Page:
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The International Tennis Federation (ITF) designates a World Champion each year based on performances throughout the year, emphasising the Grand Slam tournaments,[1] and also considering team events such as the Davis Cup and Fed Cup.[2] Men's and women's singles champions were first named in 1978; the title is now also awarded for doubles, wheelchair, and junior players.[3] It is sometimes named "ITF player of the year" award, alluding to similar other year-end awards in tennis.[4]

Rules and procedures

The ITF's constitution states that no tennis tournament can be designated the "World Championships" without unanimous consent of the ITF Council.[5] There is currently no such tournament. The constitution also states:[6]

It also states:[1]

For singles, ITF appoints a panel of former top players at the start of the season, which votes on the champion at the end of the season.

The boys' and girls' singles and doubles titles prior to 2003 were awarded based on world ranking. Since then singles and doubles rankings have been combined in a single award each for boys and for girls.[7]

The world champion accolade has been extended by the ITF to wheelchair tennis players of the Men's and Women's division since 1991. In November 2017, the ITF announced that the quad wheelchair tennis division is to be recognised in its annual list of ITF World Champions.[8]

The ITF World Champions' Dinner takes place in Paris during the French Open, to honour the previous year's champions,[9] who are presented with a trophy, but not any monetary prize.[10]

Men's singles

The first men's panel in 1978 had three members, Don Budge, Fred Perry, and Lew Hoad,[10][11] who attended the season's Grand Slam events at ITF expense to inform their choice.[12] The 1983 panel split two to one between John McEnroe (votes of Budge and Perry) and Mats Wilander (vote of Hoad).[13] The 1984 panel had five members,[14] while the 1985 panel had four: Budge, Perry, Hoad, and Tony Trabert.[15] When Ivan Lendl was chosen as champion for 1985, the panel's announcement was accompanied with a rebuke for Lendl's criticism of some tournaments and his refusal to play in the Davis Cup.[15] Perry and Trabert were on the 1986 panel, with performances outside the Grand Slams taken into consideration.[16]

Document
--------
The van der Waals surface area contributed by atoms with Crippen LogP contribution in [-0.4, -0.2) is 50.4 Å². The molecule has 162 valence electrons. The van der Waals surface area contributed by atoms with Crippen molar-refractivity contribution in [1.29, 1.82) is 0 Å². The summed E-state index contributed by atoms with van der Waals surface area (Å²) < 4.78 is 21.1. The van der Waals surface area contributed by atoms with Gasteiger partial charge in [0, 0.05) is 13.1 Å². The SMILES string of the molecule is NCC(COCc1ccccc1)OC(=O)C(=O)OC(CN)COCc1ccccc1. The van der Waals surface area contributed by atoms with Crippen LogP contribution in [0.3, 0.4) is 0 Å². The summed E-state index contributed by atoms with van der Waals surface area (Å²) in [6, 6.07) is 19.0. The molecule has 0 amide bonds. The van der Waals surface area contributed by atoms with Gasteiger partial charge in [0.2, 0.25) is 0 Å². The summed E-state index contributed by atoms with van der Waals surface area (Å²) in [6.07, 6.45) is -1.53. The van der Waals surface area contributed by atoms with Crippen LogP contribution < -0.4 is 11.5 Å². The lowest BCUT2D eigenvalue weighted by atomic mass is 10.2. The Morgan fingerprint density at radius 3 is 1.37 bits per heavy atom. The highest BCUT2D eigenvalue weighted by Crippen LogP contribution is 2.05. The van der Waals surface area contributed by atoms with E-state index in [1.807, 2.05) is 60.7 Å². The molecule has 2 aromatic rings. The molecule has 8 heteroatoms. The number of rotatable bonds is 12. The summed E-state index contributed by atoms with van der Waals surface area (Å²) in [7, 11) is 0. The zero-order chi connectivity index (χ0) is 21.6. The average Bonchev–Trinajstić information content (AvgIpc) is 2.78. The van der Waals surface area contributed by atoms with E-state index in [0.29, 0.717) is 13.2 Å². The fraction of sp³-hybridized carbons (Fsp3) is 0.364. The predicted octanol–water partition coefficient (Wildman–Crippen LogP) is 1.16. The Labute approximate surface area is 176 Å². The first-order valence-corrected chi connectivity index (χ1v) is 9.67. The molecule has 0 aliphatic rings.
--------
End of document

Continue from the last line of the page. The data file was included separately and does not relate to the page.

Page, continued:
The 1990 designation of Lendl as champion was a surprise.[17] That year, the Association of Tennis Professionals named Stefan Edberg its "Player of The Year", in accordance with the ATP Rankings, while Tennis Magazine (France) ranked Edberg first, Andre Agassi second, and Lendl third.[18] Tennis also suggested the ITF was punishing Edberg for denigrating the Grand Slam Cup tournament it had introduced.[18] The ITF panel, of Perry, Trabert, and Frank Sedgman, called it "the toughest decision any of us can remember having to make", and stated it was Lendl's better average performance in the Grand Slams that made the difference.[17]

The choice to award Djokovic the ITF World Champion of 2013 over Nadal was unexpected. Nadal finished the year ranked #1 and with more slams (2 to 1), more Masters titles (5 to 3), and more tournament titles (10 to 7). Similar to the situation with Edberg in 1990, the ITF cited Nadal's failure to win a match at 2 of the 4 slams (DNP the Australian Open, 1st round loss at Wimbledon) to justify their decision and Djokovic’s consistent results across all four Slams (1 title, 2 runner-ups, 1 SF), Davis Cup (led Serbia to final, won 7/7 singles rubbers) and the ATP World Tour Finals (won title).[19]

Other instances when the ITF choices differed from the ATP rankings are 1978 (Jimmy Connors), 1982 (McEnroe), 1989 (Lendl). None of these however were controversial and were generally agreed upon, with the 1978 and 1982 choices being particularly clear cut in favor of Borg (1978) and Connors (1982).

Women's singles

The women's panel initially featured three former women's champions, Margaret Court, Margaret duPont and Ann Jones.[20][10][11] Althea Gibson was a member through the early 1980s.[21]

ITF world champions for women differed from the WTA year-end rankings the following years: 1978 (Martina Navratilova), 1994 (Steffi Graf), 2001 (Lindsay Davenport), 2004 (Lindsay Davenport), 2005 (Lindsay Davenport), 2011 (Caroline Wozniacki), 2012 (Victoria Azarenka), 2017 (Simona Halep).

Men's doubles

Women's doubles



Men's wheelchair

Women's wheelchair

Quad's wheelchair

See also

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